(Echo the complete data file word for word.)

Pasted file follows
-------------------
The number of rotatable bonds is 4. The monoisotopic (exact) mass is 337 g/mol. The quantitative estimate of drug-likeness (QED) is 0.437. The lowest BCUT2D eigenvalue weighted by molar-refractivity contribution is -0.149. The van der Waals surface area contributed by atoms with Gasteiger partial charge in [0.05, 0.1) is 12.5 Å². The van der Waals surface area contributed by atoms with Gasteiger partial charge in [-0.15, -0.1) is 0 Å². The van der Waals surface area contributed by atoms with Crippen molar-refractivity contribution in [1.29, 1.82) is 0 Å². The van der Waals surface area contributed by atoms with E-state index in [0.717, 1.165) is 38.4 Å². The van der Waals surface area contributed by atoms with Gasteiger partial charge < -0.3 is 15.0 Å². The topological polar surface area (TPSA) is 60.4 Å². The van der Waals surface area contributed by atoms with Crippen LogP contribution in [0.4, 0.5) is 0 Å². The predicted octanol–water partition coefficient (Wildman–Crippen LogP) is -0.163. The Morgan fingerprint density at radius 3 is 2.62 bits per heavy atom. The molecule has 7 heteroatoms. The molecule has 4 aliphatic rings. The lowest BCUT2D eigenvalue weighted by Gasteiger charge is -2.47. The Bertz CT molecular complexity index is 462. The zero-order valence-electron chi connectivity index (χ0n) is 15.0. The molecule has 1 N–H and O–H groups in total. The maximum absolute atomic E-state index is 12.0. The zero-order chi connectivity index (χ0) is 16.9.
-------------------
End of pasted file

The number of rotatable bonds is 4. The monoisotopic (exact) mass is 337 g/mol. The quantitative estimate of drug-likeness (QED) is 0.437. The lowest BCUT2D eigenvalue weighted by molar-refractivity contribution is -0.149. The van der Waals surface area contributed by atoms with Gasteiger partial charge in [0.05, 0.1) is 12.5 Å². The van der Waals surface area contributed by atoms with Gasteiger partial charge in [-0.15, -0.1) is 0 Å². The van der Waals surface area contributed by atoms with Crippen molar-refractivity contribution in [1.29, 1.82) is 0 Å². The van der Waals surface area contributed by atoms with E-state index in [0.717, 1.165) is 38.4 Å². The van der Waals surface area contributed by atoms with Gasteiger partial charge < -0.3 is 15.0 Å². The topological polar surface area (TPSA) is 60.4 Å². The van der Waals surface area contributed by atoms with Crippen LogP contribution in [0.4, 0.5) is 0 Å². The predicted octanol–water partition coefficient (Wildman–Crippen LogP) is -0.163. The Morgan fingerprint density at radius 3 is 2.62 bits per heavy atom. The molecule has 7 heteroatoms. The molecule has 4 aliphatic rings. The lowest BCUT2D eigenvalue weighted by Gasteiger charge is -2.47. The Bertz CT molecular complexity index is 462. The zero-order valence-electron chi connectivity index (χ0n) is 15.0. The molecule has 1 N–H and O–H groups in total. The maximum absolute atomic E-state index is 12.0. The zero-order chi connectivity index (χ0) is 16.9.